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Facebook Thinks This is a Weapon

Facebook is going to save us from ourselves. One advertisement at a time.

The social media behemoth told us as much with its latest public statement outlining a change in its advertising policy that will soon prevent advertisers from promoting weapon accessories to people under the age of 18.

Apparently it’s just a checkbox that advertisers need to hit when configuring an ad campaign. Pretty easy and, since there aren’t a whole lot of 15-year-old buying SureFire M600 DFs, let alone that qualify for an NFA tax stamp for a silencer, it’s probably not putting much of a squeeze on firearm accessory-maker’s bottom line.

Come to think of it, Facebook isn’t losing any money as a result, either. The company is perfectly willing to continue taking tactical advertisers’ money as long as they click that checkbox. Doesn’t cost Facebook anything, won’t cost advertisers, seems like a no-brainer way to virtue signal.

And, just like that, with nothing more than the same old drumbeat of, ‘it’s for the children,’ flashlights, optics, gun safes, and knives are now on the list of things our kids are too tender to contemplate.

Let’s forget how many Americans grew up with a .22 leaning against the porch wall. Let’s not even think about all those parents that sat down with their kids to teach them the four rules of responsible firearm handling. We won’t even bring up how many of us first handled a rifle during a Boy Scout sleepaway camp before we even had hair on our… faces.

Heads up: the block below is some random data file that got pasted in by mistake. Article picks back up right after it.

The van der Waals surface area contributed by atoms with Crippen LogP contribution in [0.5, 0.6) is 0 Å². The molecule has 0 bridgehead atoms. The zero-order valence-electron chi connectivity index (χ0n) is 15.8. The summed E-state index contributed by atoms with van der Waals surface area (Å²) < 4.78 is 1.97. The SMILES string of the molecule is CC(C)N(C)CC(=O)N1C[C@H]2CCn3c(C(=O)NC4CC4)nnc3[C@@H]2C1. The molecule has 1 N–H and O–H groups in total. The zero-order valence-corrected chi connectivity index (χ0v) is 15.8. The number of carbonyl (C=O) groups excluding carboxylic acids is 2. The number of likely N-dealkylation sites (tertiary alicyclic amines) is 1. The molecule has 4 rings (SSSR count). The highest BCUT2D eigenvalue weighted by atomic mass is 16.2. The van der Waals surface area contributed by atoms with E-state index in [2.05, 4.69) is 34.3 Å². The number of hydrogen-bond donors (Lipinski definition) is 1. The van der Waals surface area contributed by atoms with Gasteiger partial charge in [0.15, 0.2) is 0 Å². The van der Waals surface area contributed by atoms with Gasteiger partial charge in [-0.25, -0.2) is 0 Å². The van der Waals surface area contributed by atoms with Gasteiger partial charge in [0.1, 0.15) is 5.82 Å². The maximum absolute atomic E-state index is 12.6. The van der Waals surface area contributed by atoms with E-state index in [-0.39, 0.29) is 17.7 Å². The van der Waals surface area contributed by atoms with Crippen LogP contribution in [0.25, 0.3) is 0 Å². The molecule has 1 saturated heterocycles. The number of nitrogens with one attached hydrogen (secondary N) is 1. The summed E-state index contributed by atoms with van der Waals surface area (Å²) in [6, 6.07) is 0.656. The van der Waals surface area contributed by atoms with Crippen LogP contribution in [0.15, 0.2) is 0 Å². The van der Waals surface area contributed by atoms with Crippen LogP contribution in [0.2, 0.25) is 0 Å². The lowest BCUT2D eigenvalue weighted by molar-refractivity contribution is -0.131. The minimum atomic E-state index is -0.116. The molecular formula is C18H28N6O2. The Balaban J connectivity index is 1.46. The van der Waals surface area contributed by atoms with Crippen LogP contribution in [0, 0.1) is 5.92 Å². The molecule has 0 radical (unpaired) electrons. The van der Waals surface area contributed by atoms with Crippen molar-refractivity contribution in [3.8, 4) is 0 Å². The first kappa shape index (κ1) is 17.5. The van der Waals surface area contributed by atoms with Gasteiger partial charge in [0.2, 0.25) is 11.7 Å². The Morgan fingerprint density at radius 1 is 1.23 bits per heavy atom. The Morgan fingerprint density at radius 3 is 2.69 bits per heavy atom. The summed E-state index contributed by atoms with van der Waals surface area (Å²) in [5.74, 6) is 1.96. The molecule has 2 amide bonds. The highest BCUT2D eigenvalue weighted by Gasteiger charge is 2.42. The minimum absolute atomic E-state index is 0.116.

No, let’s forgo all that and chalk it up to luck that we aren’t all a bunch of serial killers. Let’s dispose of our childhood memories along with our rights to self-protection, self-preservation, and self-reliance on the altar of “for the children” and treat gun violence as if it were some kind of disease we can eradicate with injections of laws, regulations and common sense.

Let’s forget about all that so we can focus on one thing that I’ve yet to see anyone bring up during this latest slash in the thousand-cut attack on gun rights by some big, virtue-signaling company; knives.

Knives? What the hell, Facebook? You’re good with kids getting pitches for toy guns, swords, fake weapons. They can get bullied by asshole peers, watch videos about death-seeking idiots climbing the antennas of half-built skyscrapers, and play multiplayer video games where the goal is to kill as many adversaries as possible (and those opposing players are likely other kids).

Knives.

Non-culinary knives, to be exact.
Facebook Rules

Advertising a pocket knife is enough to get your business skylined and strung up by the Facebook mods. It’s not new, but the latest assault highlights the larger war on common sense (yes, I’m taking that term back) and brings this stupid knife ad ban into sharp focus as more innocuous tools fall victim to the war on human nature.

I grew up carrying a Swiss army knife nearly every summer day. While I never did use that corkscrew, I did whittle sticks, open soda bottles, scrape countless stickers, pry stuff open (I didn’t know any better…) and cut myself enough to respect my little red friend for what it was; a valuable tool that demanded care, attention, and prudence in its application.

Never once did I consider using it as a weapon. And, I doubt the millions of parents and kids looking at summer camp packing lists right now are wringing their hands over the inclusion of a pocket knife in the list of essentials. In fact, I just saw “Pocket Knife” is the first item on the Boy’s Life camping trip packing list.

Yet, here we are today looking for any excuse to label and segregate our children into those we don’t have to worry about and those we do based on the contents of their pockets instead of the content of their character.

Pocket knives aren’t the problem, people that see pocket knives as a problem are the problem.

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